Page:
Aircraft manufacturer, has installed a 3D printed titanium bracket on its series production commercial aircraft, the A350 XWB.
The part was produced by Arconic, an advanced manufacturing and engineering company, who has struck a partnership with Airbus to additively manufacture components for its latest widebody aircraft.
This installation is resultant of that partnership, and represents the first 3D printed component to be implemented on an Airbus commercial aircraft. It comes after a series of installations of similar parts on test aircraft. The partners believe this is a significant step, and have hinted on what’s to follow, revealing that a number of complex 3D printed parts, such as cabin brackets and bleed pipes, have already been flown on Airbus A320neo and A350 XWB test aeroplanes.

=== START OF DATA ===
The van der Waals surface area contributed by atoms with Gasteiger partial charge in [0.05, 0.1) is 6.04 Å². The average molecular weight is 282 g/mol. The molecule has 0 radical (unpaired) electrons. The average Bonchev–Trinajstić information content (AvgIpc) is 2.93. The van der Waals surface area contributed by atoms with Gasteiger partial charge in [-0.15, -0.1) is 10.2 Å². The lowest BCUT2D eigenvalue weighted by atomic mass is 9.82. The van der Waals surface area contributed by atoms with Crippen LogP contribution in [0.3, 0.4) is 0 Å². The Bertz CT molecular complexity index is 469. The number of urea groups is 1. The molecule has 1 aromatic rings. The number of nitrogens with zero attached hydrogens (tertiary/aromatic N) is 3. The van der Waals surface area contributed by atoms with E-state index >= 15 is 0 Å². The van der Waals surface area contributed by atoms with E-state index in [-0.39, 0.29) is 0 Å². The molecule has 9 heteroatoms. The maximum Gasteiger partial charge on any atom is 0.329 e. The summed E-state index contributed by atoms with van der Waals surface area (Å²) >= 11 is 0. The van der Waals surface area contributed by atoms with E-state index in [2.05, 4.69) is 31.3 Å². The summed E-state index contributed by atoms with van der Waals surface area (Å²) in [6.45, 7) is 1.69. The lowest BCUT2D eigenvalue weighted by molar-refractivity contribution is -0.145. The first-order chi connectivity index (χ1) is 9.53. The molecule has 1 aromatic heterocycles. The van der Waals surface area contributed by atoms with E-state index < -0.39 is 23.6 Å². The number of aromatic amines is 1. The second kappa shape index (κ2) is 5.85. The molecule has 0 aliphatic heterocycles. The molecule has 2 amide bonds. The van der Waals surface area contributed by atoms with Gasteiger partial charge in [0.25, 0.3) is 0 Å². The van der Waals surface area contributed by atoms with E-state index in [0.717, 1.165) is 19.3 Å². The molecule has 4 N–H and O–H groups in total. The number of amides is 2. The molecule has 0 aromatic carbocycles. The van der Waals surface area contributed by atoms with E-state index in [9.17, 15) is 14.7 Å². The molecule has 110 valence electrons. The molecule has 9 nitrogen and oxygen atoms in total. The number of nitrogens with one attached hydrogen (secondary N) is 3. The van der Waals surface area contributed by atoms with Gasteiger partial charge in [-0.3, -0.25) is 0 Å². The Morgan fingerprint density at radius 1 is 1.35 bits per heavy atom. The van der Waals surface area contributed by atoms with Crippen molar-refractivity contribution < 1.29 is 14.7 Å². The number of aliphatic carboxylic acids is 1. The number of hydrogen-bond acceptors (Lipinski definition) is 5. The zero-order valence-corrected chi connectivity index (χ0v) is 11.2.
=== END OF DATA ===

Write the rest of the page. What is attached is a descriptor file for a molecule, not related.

“Arconic is proud to partner with Airbus to advance aerospace additive manufacturing,” said Jeremy Halford, President of Arconic Titanium and Engineered Products. “Our comprehensive capabilities, from materials science leadership to qualification expertise, helped make this achievement possible. We look forward to continuing to advance the art of the possible in additive for aerospace.”
Airbus has been a trailblazing company in the adoption of 3D printing and 3D printed parts for the aerospace industry. In addition to Arconic, Airbus has also aligned itself with Stratasys, who in 2015 revealed more than 1,000 3D printed parts were manufactured for the A350 XWB, and the company’s Direct Manufacturing subsidiary to print parts in ULTEM 9085 for the same aircraft. Other partnerships with 3D printing leaders include one with Materialise which was announced in 2015 and one with Sciaky in December 2016.